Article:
It sounds like what you care most about is having a good relationship with your husband and getting to tell people what you know. You can do that in a wide range of jobs. You don’t need to be in academia and you definitely don’t need another degree.

    There are bazillion retail jobs that reward people for memorizing inventory. You could do that job and answer questions and have scripted conversations, etc.

    What you are not facing is your snobbery. You want to be admired for your knowledge. That’s probably not going to happen for you. You don’t have a Ph.D. and you cannot work full time.

    I think you should focus on taking care of your health and having a good marriage. It sounds like having a good marriage will be your achievement. It’s no small achievement. Also, most great marriages have no kids. So you are set up well for meeting that goal of yours.

    I think you just need to come to terms with who you are. We all do. Every adult has this problem. It’s a work in progress.

    • Wendy
      Wendy says:

      As an INFJ with Asperger’s, I would say not to go into retail, because that tends to be hell for INFJs. Unless you do stocking, which is physically demanding so that’s out. I never was in a retail or food service job I didn’t hate, and I did them for 5 years. When I finally quit, the euphoria cured my depression for a whole year.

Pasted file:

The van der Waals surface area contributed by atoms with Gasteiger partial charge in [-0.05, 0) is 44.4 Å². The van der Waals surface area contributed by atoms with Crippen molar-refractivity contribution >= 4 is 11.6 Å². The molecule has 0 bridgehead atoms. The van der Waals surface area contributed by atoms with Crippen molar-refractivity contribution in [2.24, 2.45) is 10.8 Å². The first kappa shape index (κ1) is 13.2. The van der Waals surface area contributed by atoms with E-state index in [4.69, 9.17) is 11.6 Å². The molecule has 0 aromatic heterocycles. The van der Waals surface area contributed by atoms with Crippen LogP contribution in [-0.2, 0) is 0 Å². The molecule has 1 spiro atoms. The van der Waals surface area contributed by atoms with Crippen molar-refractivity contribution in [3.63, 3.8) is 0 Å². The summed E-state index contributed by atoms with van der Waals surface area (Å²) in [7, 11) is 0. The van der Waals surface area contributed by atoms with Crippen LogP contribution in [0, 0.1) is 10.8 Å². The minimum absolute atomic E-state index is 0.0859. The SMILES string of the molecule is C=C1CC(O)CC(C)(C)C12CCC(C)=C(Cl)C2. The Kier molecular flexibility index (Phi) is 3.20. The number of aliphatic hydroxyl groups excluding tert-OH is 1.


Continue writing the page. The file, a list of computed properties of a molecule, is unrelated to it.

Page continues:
Just kidding. But seriously. I never met an INFJ whose retail job didn’t make them want to kill themselves. Don’t go into retail.

  2. jessica
    jessica says:

    26 and looking to come to terms with being an INFJ in a working world. Take Penelope’s INFJ course. Your illnesses are one thing to manage with work, personality is another. So many INFJ’s comment on here!
    Money may not be as important to you and your husband right now, but in a few years time it will be. It’s a necessity and poverty is something you should be aiming to get out of.

  3. L
    L says:

    Penelope’s take is right on. Part time work is a great idea. You can make meaning wherever you work.

    I have a few additional thoughts as a previously high powered INFJ who also came down with a chronic illness.

    When you can, move to a small town. Less central nervous system activation from sounds, traffic, etc = less pain and fatigue. No one asks, “what do you do?” They don’t care because they have jobs, not careers. It’s easier to let go of the part of you that wants to be impressive when you’re surrounded by people who value family and community above work and the status symbols of the urban/educated class. And most small town jobs don’t pay very well, so it’s easier to feel satisfied living on less.